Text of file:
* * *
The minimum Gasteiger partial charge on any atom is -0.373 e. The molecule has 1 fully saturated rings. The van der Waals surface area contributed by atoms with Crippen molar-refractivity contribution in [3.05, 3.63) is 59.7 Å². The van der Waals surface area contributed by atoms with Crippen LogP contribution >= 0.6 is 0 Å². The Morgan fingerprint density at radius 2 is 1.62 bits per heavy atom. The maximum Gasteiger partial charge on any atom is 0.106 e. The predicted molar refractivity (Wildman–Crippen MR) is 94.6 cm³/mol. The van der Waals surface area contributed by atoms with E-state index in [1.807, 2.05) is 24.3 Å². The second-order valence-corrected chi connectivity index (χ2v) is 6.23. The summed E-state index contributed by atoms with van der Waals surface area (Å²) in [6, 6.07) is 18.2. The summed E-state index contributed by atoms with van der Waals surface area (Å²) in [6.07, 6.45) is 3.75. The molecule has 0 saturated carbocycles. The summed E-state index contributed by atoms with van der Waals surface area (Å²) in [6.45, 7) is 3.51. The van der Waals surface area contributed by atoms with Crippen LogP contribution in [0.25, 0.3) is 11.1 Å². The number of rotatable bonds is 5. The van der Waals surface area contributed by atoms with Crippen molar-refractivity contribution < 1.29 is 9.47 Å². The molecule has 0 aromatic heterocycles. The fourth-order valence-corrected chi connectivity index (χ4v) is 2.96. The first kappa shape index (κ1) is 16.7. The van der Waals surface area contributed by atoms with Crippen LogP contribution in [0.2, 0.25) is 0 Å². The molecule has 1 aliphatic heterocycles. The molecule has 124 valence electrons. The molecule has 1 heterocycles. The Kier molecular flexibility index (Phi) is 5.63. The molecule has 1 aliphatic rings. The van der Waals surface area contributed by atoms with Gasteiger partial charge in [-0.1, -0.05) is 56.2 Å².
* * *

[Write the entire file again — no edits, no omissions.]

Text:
The minimum Gasteiger partial charge on any atom is -0.373 e. The molecule has 1 fully saturated rings. The van der Waals surface area contributed by atoms with Crippen molar-refractivity contribution in [3.05, 3.63) is 59.7 Å². The van der Waals surface area contributed by atoms with Crippen LogP contribution >= 0.6 is 0 Å². The Morgan fingerprint density at radius 2 is 1.62 bits per heavy atom. The maximum Gasteiger partial charge on any atom is 0.106 e. The predicted molar refractivity (Wildman–Crippen MR) is 94.6 cm³/mol. The van der Waals surface area contributed by atoms with E-state index in [1.807, 2.05) is 24.3 Å². The second-order valence-corrected chi connectivity index (χ2v) is 6.23. The summed E-state index contributed by atoms with van der Waals surface area (Å²) in [6, 6.07) is 18.2. The summed E-state index contributed by atoms with van der Waals surface area (Å²) in [6.07, 6.45) is 3.75. The molecule has 0 saturated carbocycles. The summed E-state index contributed by atoms with van der Waals surface area (Å²) in [6.45, 7) is 3.51. The van der Waals surface area contributed by atoms with Crippen LogP contribution in [0.25, 0.3) is 11.1 Å². The number of rotatable bonds is 5. The van der Waals surface area contributed by atoms with Crippen molar-refractivity contribution < 1.29 is 9.47 Å². The molecule has 0 aromatic heterocycles. The fourth-order valence-corrected chi connectivity index (χ4v) is 2.96. The first kappa shape index (κ1) is 16.7. The van der Waals surface area contributed by atoms with Crippen LogP contribution in [0.2, 0.25) is 0 Å². The molecule has 1 aliphatic heterocycles. The molecule has 124 valence electrons. The molecule has 1 heterocycles. The Kier molecular flexibility index (Phi) is 5.63. The molecule has 1 aliphatic rings. The van der Waals surface area contributed by atoms with Gasteiger partial charge in [-0.1, -0.05) is 56.2 Å².